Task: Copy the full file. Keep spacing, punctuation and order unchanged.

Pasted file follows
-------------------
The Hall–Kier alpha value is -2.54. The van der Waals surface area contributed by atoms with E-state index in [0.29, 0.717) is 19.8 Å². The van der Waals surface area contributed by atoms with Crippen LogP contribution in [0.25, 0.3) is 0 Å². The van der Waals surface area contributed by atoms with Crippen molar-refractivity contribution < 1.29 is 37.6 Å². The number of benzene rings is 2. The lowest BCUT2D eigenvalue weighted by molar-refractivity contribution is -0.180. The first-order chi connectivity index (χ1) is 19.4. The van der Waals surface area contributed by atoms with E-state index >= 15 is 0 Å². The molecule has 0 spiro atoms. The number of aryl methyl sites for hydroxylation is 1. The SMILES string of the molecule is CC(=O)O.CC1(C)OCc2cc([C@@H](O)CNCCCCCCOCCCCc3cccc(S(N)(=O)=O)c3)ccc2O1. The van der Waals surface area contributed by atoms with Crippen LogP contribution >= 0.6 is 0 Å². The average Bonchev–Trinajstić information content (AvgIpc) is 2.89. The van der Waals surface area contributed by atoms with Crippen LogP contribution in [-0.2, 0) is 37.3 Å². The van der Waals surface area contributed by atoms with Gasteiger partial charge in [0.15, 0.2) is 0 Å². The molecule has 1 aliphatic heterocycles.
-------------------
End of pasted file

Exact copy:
The Hall–Kier alpha value is -2.54. The van der Waals surface area contributed by atoms with E-state index in [0.29, 0.717) is 19.8 Å². The van der Waals surface area contributed by atoms with Crippen LogP contribution in [0.25, 0.3) is 0 Å². The van der Waals surface area contributed by atoms with Crippen molar-refractivity contribution < 1.29 is 37.6 Å². The number of benzene rings is 2. The lowest BCUT2D eigenvalue weighted by molar-refractivity contribution is -0.180. The first-order chi connectivity index (χ1) is 19.4. The van der Waals surface area contributed by atoms with E-state index >= 15 is 0 Å². The molecule has 0 spiro atoms. The number of aryl methyl sites for hydroxylation is 1. The SMILES string of the molecule is CC(=O)O.CC1(C)OCc2cc([C@@H](O)CNCCCCCCOCCCCc3cccc(S(N)(=O)=O)c3)ccc2O1. The van der Waals surface area contributed by atoms with Crippen LogP contribution >= 0.6 is 0 Å². The average Bonchev–Trinajstić information content (AvgIpc) is 2.89. The van der Waals surface area contributed by atoms with Crippen LogP contribution in [-0.2, 0) is 37.3 Å². The van der Waals surface area contributed by atoms with Gasteiger partial charge in [0.15, 0.2) is 0 Å². The molecule has 1 aliphatic heterocycles.